Wednesday, April 4, 2018

E is for Expresso #AtoZChallenge

My first cup of coffee whooshed out of a shiny machine that hissed, fizzed and whistled. Frothy clouds of steam jetted out from a spout I couldn't see. I was nine or ten and very short. 

A loud brass band was blaring out Bollywood tunes in the maidan (field) where the wedding celebrations were taking place. Uncles and aunties were dancing around brass trombones. Uncles were dancing by bending backwards precariously (sometimes losing their footing and coming too close to a drum stick in mid air, about to land on a drum or them) or kneeling on the dusty grass depending on how agile or old they were or perhaps how drunk. I didn't know at the time that uncles drank: I was born in a teetotaler family and the only alcohol we saw as permissible and safe was a bottle of brandy which came out every winter. A couple of times in December or January, we were given a disgustingly bitter spoonful of brandy with warm water. Of course, a spoon full of khund (raw sugar) would follow. Drunk uncles used to be just funny uncles till they told me that it was the dreaded drink that made them funny. That piece of information turned those funny uncles into people one needed to avoid at weddings and gatherings.

The auntyjis were also dancing around the band and while some were just shuffling their feet to pretend they were part of the happy party, others were in their element: fixing their falling saree pallas while managing a thumka or two while ordering their brood to go eat dinner. All this while keeping a keen eye on their respective husbands (the backward bending unclejis) lest they follow a better looking auntyji home. 

I had planted myself next to the coffee stall at the wedding party. I was going to have my first coffee (mine and not shared) today.

"Bahiya... ek expresso." I asked for a cup.

The maker of coffee served about three adults who came to the counter after me before he fizzed up a white china cup for me. I could see the top of the cup from where I was standing. Its froth jigged a bit as he sprinkled chocolate powder on top. Something must've gotten stuck because he banged the steel beaker with holes on top which he was using to sprinkle the chocolate on my cup of coffee, against the counter. It banged dully, through the stiffly starched table cloth and a split second later, started raining a mini chocolate shower on the froth.

He placed a saucer under the cup and placed it (with some force I thought) on the aluminum tray that was lying next to the big steel coffee machine. Rings and spills of previous coffee cups had made little puddles in the tray so that when I picked up my cup and saucer, a few drops of the tray residue fell on my brand new frock. I had to hold the saucer carefully with both my hands to keep the froth intact. I wanted to lick it all myself. I didn't want a single molecule of it to escape and drop on the saucer or my hands. So I decided to think about the drops that had obviously stained my frock later and just focus on walking up to a chair with my coffee and drink it.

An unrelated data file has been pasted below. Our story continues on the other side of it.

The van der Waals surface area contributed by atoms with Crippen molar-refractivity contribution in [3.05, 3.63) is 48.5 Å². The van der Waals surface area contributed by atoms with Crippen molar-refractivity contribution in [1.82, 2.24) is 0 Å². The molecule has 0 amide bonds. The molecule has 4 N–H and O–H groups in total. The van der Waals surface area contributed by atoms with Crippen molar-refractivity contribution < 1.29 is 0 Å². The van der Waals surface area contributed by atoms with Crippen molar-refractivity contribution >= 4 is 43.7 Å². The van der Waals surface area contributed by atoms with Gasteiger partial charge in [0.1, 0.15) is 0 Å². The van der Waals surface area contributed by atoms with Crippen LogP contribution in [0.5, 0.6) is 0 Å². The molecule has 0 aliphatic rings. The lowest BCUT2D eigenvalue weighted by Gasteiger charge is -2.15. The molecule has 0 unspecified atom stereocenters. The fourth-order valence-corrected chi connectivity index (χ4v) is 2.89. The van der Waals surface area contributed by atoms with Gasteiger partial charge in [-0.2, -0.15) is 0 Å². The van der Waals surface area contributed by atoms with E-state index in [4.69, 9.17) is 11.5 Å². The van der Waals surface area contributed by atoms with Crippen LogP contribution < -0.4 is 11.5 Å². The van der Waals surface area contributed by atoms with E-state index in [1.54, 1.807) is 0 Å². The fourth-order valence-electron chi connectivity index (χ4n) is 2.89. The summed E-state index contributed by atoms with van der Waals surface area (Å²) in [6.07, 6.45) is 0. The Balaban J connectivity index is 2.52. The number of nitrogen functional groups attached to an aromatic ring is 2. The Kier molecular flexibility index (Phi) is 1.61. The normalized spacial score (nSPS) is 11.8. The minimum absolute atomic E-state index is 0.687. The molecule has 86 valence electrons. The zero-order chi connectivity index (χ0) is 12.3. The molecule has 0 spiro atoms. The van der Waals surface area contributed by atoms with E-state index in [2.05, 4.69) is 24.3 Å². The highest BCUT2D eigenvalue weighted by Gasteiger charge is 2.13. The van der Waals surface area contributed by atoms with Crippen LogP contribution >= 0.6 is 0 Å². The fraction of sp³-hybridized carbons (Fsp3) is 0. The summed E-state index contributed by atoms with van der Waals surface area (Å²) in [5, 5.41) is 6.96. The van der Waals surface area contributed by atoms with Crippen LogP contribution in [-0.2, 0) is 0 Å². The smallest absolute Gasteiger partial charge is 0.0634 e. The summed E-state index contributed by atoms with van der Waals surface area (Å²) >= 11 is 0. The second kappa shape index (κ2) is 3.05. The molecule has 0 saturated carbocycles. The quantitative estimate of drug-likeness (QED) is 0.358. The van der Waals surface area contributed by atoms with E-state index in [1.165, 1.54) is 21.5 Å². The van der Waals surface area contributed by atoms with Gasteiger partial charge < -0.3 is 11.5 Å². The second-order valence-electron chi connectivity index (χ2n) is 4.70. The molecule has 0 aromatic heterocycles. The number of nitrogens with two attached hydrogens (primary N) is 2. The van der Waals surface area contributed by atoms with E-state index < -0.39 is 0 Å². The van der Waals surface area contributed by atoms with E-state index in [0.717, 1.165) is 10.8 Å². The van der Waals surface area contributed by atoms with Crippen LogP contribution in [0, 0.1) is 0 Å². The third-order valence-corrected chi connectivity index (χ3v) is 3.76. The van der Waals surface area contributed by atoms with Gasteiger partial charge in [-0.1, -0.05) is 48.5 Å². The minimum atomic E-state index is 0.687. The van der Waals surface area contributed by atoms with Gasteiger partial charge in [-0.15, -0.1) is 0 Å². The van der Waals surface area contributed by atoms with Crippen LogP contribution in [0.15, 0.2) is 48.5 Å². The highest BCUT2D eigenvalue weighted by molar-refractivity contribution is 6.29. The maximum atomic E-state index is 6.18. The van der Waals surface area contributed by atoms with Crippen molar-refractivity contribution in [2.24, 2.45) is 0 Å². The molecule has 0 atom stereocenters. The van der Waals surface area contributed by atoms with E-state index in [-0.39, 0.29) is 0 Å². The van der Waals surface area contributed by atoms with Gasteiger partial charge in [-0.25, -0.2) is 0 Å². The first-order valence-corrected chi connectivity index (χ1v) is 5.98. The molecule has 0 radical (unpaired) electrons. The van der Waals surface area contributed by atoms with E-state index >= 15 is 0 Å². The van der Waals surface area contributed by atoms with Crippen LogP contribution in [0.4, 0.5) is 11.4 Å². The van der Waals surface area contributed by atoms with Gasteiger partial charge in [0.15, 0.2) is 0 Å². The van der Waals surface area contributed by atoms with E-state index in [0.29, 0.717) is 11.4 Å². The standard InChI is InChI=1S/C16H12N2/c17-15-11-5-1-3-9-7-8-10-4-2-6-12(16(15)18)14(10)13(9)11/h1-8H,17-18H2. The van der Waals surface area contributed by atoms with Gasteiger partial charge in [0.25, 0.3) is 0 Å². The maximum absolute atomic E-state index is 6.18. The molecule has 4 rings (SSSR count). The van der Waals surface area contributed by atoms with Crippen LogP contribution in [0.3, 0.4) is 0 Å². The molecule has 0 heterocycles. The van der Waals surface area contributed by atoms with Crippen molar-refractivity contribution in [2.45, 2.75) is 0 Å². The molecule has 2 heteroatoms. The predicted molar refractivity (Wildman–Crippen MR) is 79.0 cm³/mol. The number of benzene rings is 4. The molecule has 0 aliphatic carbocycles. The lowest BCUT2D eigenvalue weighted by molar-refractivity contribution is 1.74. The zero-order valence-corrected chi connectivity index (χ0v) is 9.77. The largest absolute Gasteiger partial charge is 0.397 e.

Everything zoned out: the music, the crowd, the family, everything. My first cup --all by myself , not sips from Mummy's or Daddy's, no sir, my very own cup of expresso (yes, that's exactly how I called it-- ex-press-o)

First, I licked the tiny chocolate blobs with the tip of my tongue, then I slurped the froth. I kept rotating the cup to make sure the froth was being licked equally from all sides. Soon, a little coffee moon appeared in the middle of the cup. It was very tiny and little bubbles of froth were surrounding it like an eager crowd. I took a big sip.

Ah! Too Hot!

The top of my mouth and the back of my throat smarted with the scalding coffee but it didn't matter. 

'Ffu...ffuu...ffooo..' I blew into the cup. 

The tiny coffee moon got bigger, the bubbles danced away from my breath and little by little, the coffee cooled as I sipped. It was sweet like nectar and the burnt mouth would lie forgotten that night when I would end up back at the coffee stand for another cup.

Only next morning I'll tell my mother that I won't be able to drink any tea because, 'mera talu jal gaya kal.' (I burnt my mouth yesterday.)

Years later, I will find out that my expresso is actually a cappuccino and that in fact it's correct pronunciation is espresso.

And you can imagine the shock I got when I ordered my first espresso at Waterloo station and received the tiniest cup of beverage I'd ever seen! I had paid almost 2 pounds for that drop of liquid! The year was 1992 and I was converting pounds into rupees all the time. I could've bought an entire outfit from a patri (road side stalls) in Janpath or Sarojini Nagar for the price of four drops of coffee!

I miss my cup with froth and chocolate dust:the kind one used to get at Indian wedding celebrations in the 70s and the 80s, the kind that almost always burnt your impatient tongue, the kind that whooshed out of a shiny machine that hissed and spluttered steam and foam. 
******
How do you like your coffee?

And just in case you've not come across an Indian wedding brass band, here's a melodious example:
They are playing an old and popular Hindi film song which was released in 1963.
Tradition lives on in tubas:

25 comments:

  1. Hari OM
    Am allergic to coffee - sets off the asthma and don't sleep for a week. Even have to be careful that I take tea only in the morning. My room at Sandeepany (Powai-Mumbai) was beside the entry road to the neigbouring, high-society hotel and not a week went by without a wedding procession going on. Quite the cacophony! Wonderful, life-affirming stuff.

    Our perception of weddings and 'funny' uncles matches though. Think this is a global thing!!! YAM xx

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    1. Global 'funny' uncles has a nice ring to it:)
      I, on the other hand, can go to sleep straight after drinking a double espresso.